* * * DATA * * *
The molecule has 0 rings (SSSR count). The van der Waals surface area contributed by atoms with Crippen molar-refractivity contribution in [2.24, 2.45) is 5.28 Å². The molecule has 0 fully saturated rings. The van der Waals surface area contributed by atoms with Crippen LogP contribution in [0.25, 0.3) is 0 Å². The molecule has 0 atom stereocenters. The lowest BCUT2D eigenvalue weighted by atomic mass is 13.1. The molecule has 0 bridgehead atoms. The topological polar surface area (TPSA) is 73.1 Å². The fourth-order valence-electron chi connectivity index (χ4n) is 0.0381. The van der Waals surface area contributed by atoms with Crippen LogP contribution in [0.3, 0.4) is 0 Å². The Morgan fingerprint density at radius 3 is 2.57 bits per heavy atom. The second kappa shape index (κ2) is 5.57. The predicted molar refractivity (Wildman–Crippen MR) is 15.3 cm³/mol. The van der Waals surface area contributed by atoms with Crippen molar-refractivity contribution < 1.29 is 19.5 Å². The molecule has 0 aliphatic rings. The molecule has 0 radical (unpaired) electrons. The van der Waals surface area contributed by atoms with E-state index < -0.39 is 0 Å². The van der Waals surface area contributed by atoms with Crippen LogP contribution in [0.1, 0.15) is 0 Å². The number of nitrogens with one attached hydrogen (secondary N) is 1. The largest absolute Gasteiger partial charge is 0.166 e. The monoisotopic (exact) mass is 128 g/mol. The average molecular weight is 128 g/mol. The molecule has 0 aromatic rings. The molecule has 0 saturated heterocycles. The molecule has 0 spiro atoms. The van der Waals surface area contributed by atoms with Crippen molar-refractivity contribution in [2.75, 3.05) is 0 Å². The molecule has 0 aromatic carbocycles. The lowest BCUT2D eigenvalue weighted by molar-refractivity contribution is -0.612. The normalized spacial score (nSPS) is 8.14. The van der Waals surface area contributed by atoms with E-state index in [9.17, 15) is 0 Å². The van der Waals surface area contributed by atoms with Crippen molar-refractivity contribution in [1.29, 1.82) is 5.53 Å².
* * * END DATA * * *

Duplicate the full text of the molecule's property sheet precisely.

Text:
The molecule has 0 rings (SSSR count). The van der Waals surface area contributed by atoms with Crippen molar-refractivity contribution in [2.24, 2.45) is 5.28 Å². The molecule has 0 fully saturated rings. The van der Waals surface area contributed by atoms with Crippen LogP contribution in [0.25, 0.3) is 0 Å². The molecule has 0 atom stereocenters. The lowest BCUT2D eigenvalue weighted by atomic mass is 13.1. The molecule has 0 bridgehead atoms. The topological polar surface area (TPSA) is 73.1 Å². The fourth-order valence-electron chi connectivity index (χ4n) is 0.0381. The van der Waals surface area contributed by atoms with Crippen LogP contribution in [0.3, 0.4) is 0 Å². The Morgan fingerprint density at radius 3 is 2.57 bits per heavy atom. The second kappa shape index (κ2) is 5.57. The predicted molar refractivity (Wildman–Crippen MR) is 15.3 cm³/mol. The van der Waals surface area contributed by atoms with Crippen molar-refractivity contribution < 1.29 is 19.5 Å². The molecule has 0 aliphatic rings. The molecule has 0 radical (unpaired) electrons. The van der Waals surface area contributed by atoms with E-state index < -0.39 is 0 Å². The van der Waals surface area contributed by atoms with Crippen LogP contribution in [0.1, 0.15) is 0 Å². The number of nitrogens with one attached hydrogen (secondary N) is 1. The largest absolute Gasteiger partial charge is 0.166 e. The monoisotopic (exact) mass is 128 g/mol. The average molecular weight is 128 g/mol. The molecule has 0 aromatic rings. The molecule has 0 saturated heterocycles. The molecule has 0 spiro atoms. The van der Waals surface area contributed by atoms with Crippen molar-refractivity contribution in [2.75, 3.05) is 0 Å². The molecule has 0 aromatic carbocycles. The lowest BCUT2D eigenvalue weighted by molar-refractivity contribution is -0.612. The normalized spacial score (nSPS) is 8.14. The van der Waals surface area contributed by atoms with E-state index in [9.17, 15) is 0 Å². The van der Waals surface area contributed by atoms with Crippen molar-refractivity contribution in [1.29, 1.82) is 5.53 Å².